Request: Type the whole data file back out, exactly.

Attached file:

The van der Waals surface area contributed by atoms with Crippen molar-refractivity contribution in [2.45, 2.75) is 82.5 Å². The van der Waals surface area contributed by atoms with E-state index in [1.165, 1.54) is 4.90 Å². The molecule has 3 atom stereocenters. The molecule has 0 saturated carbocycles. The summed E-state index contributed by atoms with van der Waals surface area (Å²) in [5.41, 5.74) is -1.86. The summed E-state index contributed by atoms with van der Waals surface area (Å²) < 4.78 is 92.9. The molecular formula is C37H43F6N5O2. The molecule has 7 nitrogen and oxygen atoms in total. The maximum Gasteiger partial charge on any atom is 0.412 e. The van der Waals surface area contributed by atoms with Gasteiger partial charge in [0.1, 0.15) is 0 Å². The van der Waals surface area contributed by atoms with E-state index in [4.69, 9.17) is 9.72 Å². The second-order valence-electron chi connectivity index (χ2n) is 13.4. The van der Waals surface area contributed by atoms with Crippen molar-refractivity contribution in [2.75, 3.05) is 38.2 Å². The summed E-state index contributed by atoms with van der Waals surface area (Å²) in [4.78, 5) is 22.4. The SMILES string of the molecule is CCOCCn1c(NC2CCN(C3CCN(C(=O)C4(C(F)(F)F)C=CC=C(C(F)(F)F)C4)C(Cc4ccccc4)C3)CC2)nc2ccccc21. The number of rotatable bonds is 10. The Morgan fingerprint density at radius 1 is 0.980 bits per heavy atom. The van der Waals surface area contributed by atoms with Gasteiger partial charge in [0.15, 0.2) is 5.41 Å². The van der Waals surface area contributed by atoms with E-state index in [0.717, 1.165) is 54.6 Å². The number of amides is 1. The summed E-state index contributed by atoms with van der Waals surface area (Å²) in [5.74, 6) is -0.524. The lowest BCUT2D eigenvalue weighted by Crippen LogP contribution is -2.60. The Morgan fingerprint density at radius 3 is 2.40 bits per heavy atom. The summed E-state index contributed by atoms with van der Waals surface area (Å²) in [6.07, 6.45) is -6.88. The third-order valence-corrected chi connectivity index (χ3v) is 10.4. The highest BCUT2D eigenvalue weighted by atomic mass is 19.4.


The van der Waals surface area contributed by atoms with Crippen molar-refractivity contribution in [2.45, 2.75) is 82.5 Å². The van der Waals surface area contributed by atoms with E-state index in [1.165, 1.54) is 4.90 Å². The molecule has 3 atom stereocenters. The molecule has 0 saturated carbocycles. The summed E-state index contributed by atoms with van der Waals surface area (Å²) in [5.41, 5.74) is -1.86. The summed E-state index contributed by atoms with van der Waals surface area (Å²) < 4.78 is 92.9. The molecular formula is C37H43F6N5O2. The molecule has 7 nitrogen and oxygen atoms in total. The maximum Gasteiger partial charge on any atom is 0.412 e. The van der Waals surface area contributed by atoms with Gasteiger partial charge in [0.1, 0.15) is 0 Å². The van der Waals surface area contributed by atoms with E-state index in [4.69, 9.17) is 9.72 Å². The second-order valence-electron chi connectivity index (χ2n) is 13.4. The van der Waals surface area contributed by atoms with Crippen molar-refractivity contribution in [2.75, 3.05) is 38.2 Å². The summed E-state index contributed by atoms with van der Waals surface area (Å²) in [4.78, 5) is 22.4. The SMILES string of the molecule is CCOCCn1c(NC2CCN(C3CCN(C(=O)C4(C(F)(F)F)C=CC=C(C(F)(F)F)C4)C(Cc4ccccc4)C3)CC2)nc2ccccc21. The number of rotatable bonds is 10. The Morgan fingerprint density at radius 1 is 0.980 bits per heavy atom. The van der Waals surface area contributed by atoms with Gasteiger partial charge in [0.15, 0.2) is 5.41 Å². The van der Waals surface area contributed by atoms with E-state index in [0.717, 1.165) is 54.6 Å². The number of amides is 1. The summed E-state index contributed by atoms with van der Waals surface area (Å²) in [5.74, 6) is -0.524. The lowest BCUT2D eigenvalue weighted by Crippen LogP contribution is -2.60. The Morgan fingerprint density at radius 3 is 2.40 bits per heavy atom. The summed E-state index contributed by atoms with van der Waals surface area (Å²) in [6.07, 6.45) is -6.88. The third-order valence-corrected chi connectivity index (χ3v) is 10.4. The highest BCUT2D eigenvalue weighted by atomic mass is 19.4.